Look to your Lesser Linen

Red Kite, photographed by Tim Flach for a 2019 Royal Mail collection

Look to your Lesser Linen

Red kites are as red
As golden eagles are golden,
And seen against the sky, they’re just as black.
But there’s no mistaking that forking tail
And fingered wings on which they sail,
As slowly they embolden,
Advertising how they’re back.

Just when Milton Keynes was thriving,
So they were released upon
Our unsuspecting hills and country towns –
From Chiltern ghosts to national fame,
So barely flapping, barely tame,
From Leighton Buzzard to Ducklington,
From Salisbury Plain to the Sussex Downs.

They breached the M25, of course,
And rode the tarmac thermals on,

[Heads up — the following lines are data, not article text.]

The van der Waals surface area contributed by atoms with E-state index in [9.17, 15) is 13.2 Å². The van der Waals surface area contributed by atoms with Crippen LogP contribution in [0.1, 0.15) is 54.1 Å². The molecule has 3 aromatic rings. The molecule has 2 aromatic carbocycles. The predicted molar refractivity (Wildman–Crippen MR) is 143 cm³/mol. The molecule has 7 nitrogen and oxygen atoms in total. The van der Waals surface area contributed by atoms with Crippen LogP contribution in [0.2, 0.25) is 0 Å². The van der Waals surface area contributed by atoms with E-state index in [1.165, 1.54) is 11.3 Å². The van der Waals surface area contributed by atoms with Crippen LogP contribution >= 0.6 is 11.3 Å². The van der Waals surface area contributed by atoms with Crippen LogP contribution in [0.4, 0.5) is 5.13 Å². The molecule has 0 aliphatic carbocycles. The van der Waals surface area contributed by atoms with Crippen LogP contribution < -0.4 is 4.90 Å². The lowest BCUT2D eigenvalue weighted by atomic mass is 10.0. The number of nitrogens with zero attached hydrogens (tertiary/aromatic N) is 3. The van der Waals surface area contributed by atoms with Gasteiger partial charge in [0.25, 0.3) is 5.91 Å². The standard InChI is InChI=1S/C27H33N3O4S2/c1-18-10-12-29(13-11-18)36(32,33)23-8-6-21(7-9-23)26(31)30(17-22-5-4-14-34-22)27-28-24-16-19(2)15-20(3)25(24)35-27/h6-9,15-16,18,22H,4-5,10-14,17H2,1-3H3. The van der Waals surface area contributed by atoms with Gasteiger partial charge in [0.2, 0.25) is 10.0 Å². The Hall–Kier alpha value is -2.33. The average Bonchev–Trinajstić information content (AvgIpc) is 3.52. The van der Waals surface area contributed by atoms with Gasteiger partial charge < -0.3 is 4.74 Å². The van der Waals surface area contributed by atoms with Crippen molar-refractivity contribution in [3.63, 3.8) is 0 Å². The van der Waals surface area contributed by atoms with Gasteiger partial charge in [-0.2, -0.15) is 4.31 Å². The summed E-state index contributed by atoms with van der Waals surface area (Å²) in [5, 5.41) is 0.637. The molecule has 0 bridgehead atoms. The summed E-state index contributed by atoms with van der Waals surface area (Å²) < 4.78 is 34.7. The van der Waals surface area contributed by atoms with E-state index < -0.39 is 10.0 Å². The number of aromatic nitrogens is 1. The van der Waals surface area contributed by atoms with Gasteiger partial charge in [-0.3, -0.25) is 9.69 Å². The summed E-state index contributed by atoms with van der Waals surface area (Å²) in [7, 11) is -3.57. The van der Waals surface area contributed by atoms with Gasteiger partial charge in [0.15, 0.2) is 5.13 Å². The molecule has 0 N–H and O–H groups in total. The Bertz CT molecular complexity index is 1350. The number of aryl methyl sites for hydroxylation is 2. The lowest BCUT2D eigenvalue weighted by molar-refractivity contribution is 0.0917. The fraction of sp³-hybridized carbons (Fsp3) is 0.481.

Lazily and low above the brownfields and the parks –
Ev’ry year they’re getting closer
To the busker, judge, and grocer,
Hamstead Heath and Kensington,
Beneath their ever-wider arcs.

These eagles of the suburbs
Are circling over school-run traffic,
Just above the High Street rooftops, watching us all day.
The City has its peregrines,
But those are rare and tiny things,
But these commuters are so graphic,
Newly neighbours here to stay.

Picking up the roadkill,
Perching on the weathervane,
Weaving litter into nests, and drinking from the overflows,
Stealing produce from the barrows,
Scattering the cockney sparrows –
Maybe London once again
Shall be a town of kites and crows.

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